A through dovetail joint (also known as plain dovetail) joint, is where the end grain of both boards is visible when the joint is assembled. Through dovetails are common in carcass and box construction. Traditionally, the dovetails would have often been covered by a veneer. However, dovetails have become a signature of craftsmanship and are generally considered a feature, so they are rarely concealed in contemporary work.
A half-blind dovetail joint is used when the craftsman does not wish end grain to be visible from the front of the item. The tails are housed in sockets in the ends of the board that is to be the front of the item so that their ends cannot be seen. Half-blind dovetails are commonly used to fasten drawer fronts to drawer sides. This is an alternative to the practice of attaching false fronts to drawers constructed using through dovetails.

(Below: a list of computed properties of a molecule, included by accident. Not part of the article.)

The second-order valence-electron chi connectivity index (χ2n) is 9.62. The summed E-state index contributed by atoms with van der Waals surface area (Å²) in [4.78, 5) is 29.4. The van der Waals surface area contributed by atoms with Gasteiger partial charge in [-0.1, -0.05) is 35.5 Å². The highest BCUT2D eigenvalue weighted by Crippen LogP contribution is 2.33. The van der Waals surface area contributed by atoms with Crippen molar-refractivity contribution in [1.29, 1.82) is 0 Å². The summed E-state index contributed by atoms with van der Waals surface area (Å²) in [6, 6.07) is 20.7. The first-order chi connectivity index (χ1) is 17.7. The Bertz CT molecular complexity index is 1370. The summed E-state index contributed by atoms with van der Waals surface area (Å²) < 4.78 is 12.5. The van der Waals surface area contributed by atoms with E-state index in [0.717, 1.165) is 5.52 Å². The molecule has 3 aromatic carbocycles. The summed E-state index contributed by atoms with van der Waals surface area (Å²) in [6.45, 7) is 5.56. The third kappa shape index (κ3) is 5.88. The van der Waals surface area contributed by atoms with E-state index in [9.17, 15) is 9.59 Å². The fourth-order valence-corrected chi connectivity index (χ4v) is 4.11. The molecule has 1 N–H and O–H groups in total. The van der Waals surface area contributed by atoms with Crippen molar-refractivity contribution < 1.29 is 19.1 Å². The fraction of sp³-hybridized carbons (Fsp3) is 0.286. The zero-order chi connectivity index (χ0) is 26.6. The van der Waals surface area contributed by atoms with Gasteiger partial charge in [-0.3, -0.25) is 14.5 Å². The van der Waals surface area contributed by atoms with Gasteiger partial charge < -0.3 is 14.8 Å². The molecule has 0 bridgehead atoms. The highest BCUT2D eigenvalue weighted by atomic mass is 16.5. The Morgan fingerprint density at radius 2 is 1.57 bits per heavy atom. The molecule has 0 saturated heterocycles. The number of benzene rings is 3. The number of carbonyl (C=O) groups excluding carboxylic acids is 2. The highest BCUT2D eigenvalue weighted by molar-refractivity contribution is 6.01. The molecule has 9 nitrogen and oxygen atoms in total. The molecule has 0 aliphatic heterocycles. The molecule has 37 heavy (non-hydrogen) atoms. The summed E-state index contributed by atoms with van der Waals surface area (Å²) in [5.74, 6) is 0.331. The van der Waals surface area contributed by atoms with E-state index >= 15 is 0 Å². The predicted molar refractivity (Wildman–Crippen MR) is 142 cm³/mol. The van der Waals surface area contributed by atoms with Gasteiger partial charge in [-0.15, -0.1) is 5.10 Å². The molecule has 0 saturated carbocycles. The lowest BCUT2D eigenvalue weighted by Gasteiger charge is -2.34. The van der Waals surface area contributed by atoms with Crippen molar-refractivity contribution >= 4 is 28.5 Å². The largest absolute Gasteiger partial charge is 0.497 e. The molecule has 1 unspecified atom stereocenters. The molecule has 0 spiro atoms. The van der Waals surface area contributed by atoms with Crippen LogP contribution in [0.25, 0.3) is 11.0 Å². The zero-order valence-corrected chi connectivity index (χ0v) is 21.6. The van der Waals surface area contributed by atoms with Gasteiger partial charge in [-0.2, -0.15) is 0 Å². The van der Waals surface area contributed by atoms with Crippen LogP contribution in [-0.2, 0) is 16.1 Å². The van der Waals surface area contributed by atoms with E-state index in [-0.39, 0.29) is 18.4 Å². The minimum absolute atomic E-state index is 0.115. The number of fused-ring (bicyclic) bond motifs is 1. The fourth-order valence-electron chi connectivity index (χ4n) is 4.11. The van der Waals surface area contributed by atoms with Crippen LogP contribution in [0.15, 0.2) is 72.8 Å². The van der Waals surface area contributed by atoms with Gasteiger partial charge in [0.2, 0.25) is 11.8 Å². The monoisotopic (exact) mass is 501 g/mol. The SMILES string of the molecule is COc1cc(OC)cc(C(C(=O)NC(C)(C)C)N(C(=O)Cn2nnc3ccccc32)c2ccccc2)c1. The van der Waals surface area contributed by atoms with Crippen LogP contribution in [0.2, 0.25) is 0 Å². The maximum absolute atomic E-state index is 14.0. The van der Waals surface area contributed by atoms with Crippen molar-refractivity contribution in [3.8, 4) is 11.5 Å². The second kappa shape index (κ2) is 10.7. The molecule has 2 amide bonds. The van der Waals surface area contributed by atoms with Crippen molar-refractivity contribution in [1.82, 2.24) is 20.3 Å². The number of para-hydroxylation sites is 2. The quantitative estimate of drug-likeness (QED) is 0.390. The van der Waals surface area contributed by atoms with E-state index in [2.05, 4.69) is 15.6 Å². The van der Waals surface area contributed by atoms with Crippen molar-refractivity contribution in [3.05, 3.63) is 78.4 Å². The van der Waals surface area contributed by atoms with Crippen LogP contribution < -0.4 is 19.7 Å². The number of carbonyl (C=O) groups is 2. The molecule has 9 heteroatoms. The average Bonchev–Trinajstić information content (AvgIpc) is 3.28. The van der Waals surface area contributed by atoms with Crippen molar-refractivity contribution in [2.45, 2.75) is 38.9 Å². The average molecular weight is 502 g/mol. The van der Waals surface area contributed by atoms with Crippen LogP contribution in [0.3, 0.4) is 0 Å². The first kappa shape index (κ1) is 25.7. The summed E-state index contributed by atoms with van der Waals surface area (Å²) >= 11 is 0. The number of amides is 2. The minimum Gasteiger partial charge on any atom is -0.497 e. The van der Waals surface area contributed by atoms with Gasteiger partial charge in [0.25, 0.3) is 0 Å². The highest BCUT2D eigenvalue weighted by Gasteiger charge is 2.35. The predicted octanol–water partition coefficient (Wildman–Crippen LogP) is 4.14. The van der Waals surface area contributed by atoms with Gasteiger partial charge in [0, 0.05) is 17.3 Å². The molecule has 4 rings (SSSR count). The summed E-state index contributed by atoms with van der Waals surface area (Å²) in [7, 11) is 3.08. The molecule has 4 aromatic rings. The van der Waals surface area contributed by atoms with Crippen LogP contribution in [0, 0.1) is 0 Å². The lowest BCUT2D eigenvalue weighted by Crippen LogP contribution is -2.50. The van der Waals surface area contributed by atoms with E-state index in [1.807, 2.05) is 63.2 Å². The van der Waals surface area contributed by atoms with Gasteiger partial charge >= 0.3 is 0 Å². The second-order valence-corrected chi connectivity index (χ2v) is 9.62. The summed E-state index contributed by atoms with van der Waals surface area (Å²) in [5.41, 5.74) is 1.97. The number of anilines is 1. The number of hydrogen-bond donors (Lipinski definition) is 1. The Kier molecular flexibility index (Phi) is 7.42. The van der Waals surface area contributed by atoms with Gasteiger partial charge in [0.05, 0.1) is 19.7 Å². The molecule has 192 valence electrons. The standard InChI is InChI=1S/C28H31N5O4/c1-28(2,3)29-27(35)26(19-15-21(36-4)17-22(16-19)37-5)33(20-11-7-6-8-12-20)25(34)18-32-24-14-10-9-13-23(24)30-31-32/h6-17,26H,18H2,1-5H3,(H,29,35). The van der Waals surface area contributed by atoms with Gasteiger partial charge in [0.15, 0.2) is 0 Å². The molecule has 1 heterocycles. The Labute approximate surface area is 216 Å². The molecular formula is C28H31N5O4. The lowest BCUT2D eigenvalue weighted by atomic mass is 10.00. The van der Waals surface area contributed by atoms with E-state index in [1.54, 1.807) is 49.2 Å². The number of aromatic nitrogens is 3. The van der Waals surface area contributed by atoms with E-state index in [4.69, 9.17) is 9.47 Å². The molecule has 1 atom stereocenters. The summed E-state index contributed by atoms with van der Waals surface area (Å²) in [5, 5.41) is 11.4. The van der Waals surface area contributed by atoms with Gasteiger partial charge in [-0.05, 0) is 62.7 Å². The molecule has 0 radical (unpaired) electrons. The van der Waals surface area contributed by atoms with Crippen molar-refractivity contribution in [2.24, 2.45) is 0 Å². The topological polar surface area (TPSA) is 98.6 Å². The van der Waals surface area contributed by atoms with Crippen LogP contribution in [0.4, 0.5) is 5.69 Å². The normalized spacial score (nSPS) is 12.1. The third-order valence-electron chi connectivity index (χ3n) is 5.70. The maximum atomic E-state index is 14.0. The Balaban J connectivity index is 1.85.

The sliding dovetail joint is a method of joining two boards at right angles, where the intersection occurs within the field of one of the boards, that is not at the end. This joint provides the interlocking strength of a dovetail. Sliding dovetails are assembled by sliding the tail into the socket. It is common to slightly taper the socket, making it slightly tighter towards the rear of the joint, so that the two components can be slid together easily but the joint becomes tighter as the finished position is reached.